For example, in one embodiment, where second encapsulation layer 26 b is silicon dioxide (for example, O2+2Si→SiO2+2SiO) an APCVD may be employed to deposit the oxide at relatively high pressures (100 to 10 kPa) and low temperatures (350° C. to 400° C.). The residual 2SiO (i.e., fluid 24) may be “trapped” in chamber 22 at a relatively high pressure and relatively low temperature. As mentioned above, where necessary or desired, the pressure of fluid 24 may also be adjusted or modified during subsequent processing steps to provide the desired, predetermined and/or selected mechanical damping for mechanical structures 20 a-d. As mentioned above, in those situations where a relatively high mechanical damping is desired (for example, where micromachined mechanical structure 12 is an accelerometer that requires a low Q), it may be advantageous for the final pressure of fluid 24 in chamber 22 to be relatively high. As such, where a relatively high pressure of fluid 24 is desired, it may be advantageous to employ low temperature techniques for depositing, forming and/or growing second encapsulation layer 26 b. In this regard, as the sealing temperature is decreased, the pressure at the operating temperature will increase by approximately the ratio of the absolute temperatures. As such, lower “sealing” temperatures may contribute to a higher pressure of fluid 24 when chamber 22 is “sealed”.

Moreover, it may be important that the partial pressure of the gas/material that comprises fluid 24 be relatively high so that the pressure of fluid 24 that resides or is “trapped” in “sealed” chamber 22 is relatively high. In this regard, as the partial pressure of the gas (for example, the relatively stable gas) increases during the encapsulation or chamber sealing process (i.e., during the deposition, formation and/or growth of second encapsulation layer 26 b), the pressure of fluid 24 in chamber 22 increases proportionally. As such, it may be advantageous to minimize or reduce the flow of other process gases during the encapsulation process in those situations where it is desired to have a high final pressure of fluid 24.

It should also be noted that, in those situations where a high final pressure of fluid 24 is desired, it may also be advantageous to implement the encapsulation process (i.e., the process of depositing, forming and/or growing second encapsulation layer 26 b) at a high, elevated and/or maximum total pressure to enhance and/or maximize the final pressure of fluid 24. In this way, a relatively high mechanical damping of micromachined mechanical structure 12 may be achieved.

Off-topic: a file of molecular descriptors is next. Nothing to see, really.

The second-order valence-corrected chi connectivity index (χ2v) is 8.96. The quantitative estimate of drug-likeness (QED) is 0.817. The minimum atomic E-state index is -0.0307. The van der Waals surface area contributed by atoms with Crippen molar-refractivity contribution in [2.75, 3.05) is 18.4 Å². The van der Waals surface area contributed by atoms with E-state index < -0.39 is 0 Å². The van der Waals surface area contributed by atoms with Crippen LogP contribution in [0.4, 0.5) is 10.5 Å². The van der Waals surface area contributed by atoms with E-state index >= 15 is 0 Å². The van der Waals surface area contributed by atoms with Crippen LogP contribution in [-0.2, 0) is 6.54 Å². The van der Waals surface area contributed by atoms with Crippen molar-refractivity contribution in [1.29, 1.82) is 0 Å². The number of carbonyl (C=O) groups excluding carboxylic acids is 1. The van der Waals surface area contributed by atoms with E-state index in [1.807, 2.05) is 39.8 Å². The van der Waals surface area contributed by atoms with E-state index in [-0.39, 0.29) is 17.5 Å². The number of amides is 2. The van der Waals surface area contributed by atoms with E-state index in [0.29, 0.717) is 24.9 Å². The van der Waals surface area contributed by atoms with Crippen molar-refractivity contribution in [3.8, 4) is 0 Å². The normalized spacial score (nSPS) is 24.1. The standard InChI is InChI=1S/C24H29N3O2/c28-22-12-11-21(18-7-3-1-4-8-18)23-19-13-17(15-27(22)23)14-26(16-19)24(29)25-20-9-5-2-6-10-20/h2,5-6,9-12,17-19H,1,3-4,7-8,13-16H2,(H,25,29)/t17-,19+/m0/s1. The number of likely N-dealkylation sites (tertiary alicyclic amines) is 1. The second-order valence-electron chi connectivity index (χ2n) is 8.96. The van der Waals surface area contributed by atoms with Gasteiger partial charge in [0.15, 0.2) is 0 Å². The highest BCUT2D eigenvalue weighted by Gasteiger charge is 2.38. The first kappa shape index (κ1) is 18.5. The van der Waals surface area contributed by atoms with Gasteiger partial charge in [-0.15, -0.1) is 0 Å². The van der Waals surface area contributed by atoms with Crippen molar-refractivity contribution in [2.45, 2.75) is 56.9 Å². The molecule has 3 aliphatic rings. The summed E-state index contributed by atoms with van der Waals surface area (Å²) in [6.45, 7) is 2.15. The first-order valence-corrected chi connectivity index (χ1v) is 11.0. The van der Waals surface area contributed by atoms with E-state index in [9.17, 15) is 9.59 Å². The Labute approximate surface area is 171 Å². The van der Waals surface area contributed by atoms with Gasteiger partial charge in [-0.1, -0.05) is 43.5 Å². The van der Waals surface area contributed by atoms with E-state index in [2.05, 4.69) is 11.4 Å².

It should be further noted that, in certain embodiments, the encapsulation layer that “traps” and “seals” fluid 24 in chamber 22 may be sufficiently annealed to function as if the encapsulation layers 26 a and 26 b were deposited, formed and/or grown during one or substantially one processing step (see, FIG. 6). Such an encapsulation layer may provide a better “seal” of chamber 22 so that fluid 24 is less susceptible to diffusion over the lifetime of the MEMS and/or under harsh external operating environments. Moreover, the encapsulation process of chamber 22 may include three or more encapsulation layers. With reference to FIGS. 7A and 7B, in another set of embodiments, a second encapsulation layer 26 b may be deposited, formed and/or grown. In this set of embodiments, however, second encapsulation layer 26 b does not entirely “seal” chamber 22. Rather, a third encapsulation layer 26 c (or subsequent layer 26 x) “seals” chamber 22 and “traps” fluid 24 in chamber 22.

The second encapsulation layer 26 b may be, for example, a semiconductor material (for example, a monocrystalline, polycrystalline silicon or germanium), an insulator material (for example, silicon dioxide, silicon nitride, BPSG, or PSG) or metal bearing material (for example, suicides or TiW), which is deposited using, for example, an epitaxial, a sputtering or a CVD-based reactor (for example, APCVD, LPCVD or PECVD). The deposition, formation and/or growth may be by a conformal process or non-conformal process. The material comprising encapsulation layer 26 b may be the same as or different from first encapsulation layer 26 a.

Thereafter, third encapsulation layer 26 c may be deposited, formed and/or grown (see, FIG. 7B). The third encapsulation layer 26 c may “seal” or close chamber 22 and, as such, “trap” fluid 24 (having a selected, desired and/or predetermined state) in chamber 22.

The deposition, formation and/or growth of third encapsulation layer 26 c may be the same as, substantially similar to, or different from that of encapsulation layers 26 a and/or 26 b. In this regard, third encapsulation layer 26 c may be comprised of, for example, a semiconductor material, an insulator material, or metal bearing material. The third encapsulation layer 26 c may be deposited using, for example, an epitaxial, a sputtering or a CVD-based reactor (for example, APCVD, LPCVD or PECVD). The deposition, formation and/or growth process may be conformal or non-conformal. The material comprising encapsulation layer 26 c may be the same as or different from first encapsulation layer 26 a and/or second encapsulation layer 26 b.